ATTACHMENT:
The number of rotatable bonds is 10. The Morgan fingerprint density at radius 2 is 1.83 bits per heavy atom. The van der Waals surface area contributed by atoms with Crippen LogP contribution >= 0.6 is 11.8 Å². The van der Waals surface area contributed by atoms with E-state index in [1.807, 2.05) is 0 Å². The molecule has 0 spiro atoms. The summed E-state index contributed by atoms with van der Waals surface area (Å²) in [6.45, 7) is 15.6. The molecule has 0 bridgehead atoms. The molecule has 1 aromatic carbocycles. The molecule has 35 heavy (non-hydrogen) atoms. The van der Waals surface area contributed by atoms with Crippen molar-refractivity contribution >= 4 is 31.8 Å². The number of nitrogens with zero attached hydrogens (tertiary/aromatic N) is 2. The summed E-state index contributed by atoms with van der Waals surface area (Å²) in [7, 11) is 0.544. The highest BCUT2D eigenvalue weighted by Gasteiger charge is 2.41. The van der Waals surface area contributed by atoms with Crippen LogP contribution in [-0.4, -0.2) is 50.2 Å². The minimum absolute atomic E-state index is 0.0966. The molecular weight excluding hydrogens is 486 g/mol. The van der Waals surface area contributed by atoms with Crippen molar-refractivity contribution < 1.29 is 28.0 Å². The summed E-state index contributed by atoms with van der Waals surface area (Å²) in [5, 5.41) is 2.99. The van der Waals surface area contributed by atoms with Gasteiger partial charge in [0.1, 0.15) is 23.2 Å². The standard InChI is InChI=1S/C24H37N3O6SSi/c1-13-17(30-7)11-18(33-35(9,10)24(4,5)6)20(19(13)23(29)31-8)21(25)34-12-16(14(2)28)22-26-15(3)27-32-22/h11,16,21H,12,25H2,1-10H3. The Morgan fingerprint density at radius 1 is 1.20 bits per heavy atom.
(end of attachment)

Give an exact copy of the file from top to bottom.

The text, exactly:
The number of rotatable bonds is 10. The Morgan fingerprint density at radius 2 is 1.83 bits per heavy atom. The van der Waals surface area contributed by atoms with Crippen LogP contribution >= 0.6 is 11.8 Å². The van der Waals surface area contributed by atoms with E-state index in [1.807, 2.05) is 0 Å². The molecule has 0 spiro atoms. The summed E-state index contributed by atoms with van der Waals surface area (Å²) in [6.45, 7) is 15.6. The molecule has 0 bridgehead atoms. The molecule has 1 aromatic carbocycles. The molecule has 35 heavy (non-hydrogen) atoms. The van der Waals surface area contributed by atoms with Crippen molar-refractivity contribution >= 4 is 31.8 Å². The number of nitrogens with zero attached hydrogens (tertiary/aromatic N) is 2. The summed E-state index contributed by atoms with van der Waals surface area (Å²) in [7, 11) is 0.544. The highest BCUT2D eigenvalue weighted by Gasteiger charge is 2.41. The van der Waals surface area contributed by atoms with Crippen LogP contribution in [-0.4, -0.2) is 50.2 Å². The minimum absolute atomic E-state index is 0.0966. The molecular weight excluding hydrogens is 486 g/mol. The van der Waals surface area contributed by atoms with Crippen molar-refractivity contribution < 1.29 is 28.0 Å². The summed E-state index contributed by atoms with van der Waals surface area (Å²) in [5, 5.41) is 2.99. The van der Waals surface area contributed by atoms with Gasteiger partial charge in [0.1, 0.15) is 23.2 Å². The standard InChI is InChI=1S/C24H37N3O6SSi/c1-13-17(30-7)11-18(33-35(9,10)24(4,5)6)20(19(13)23(29)31-8)21(25)34-12-16(14(2)28)22-26-15(3)27-32-22/h11,16,21H,12,25H2,1-10H3. The Morgan fingerprint density at radius 1 is 1.20 bits per heavy atom.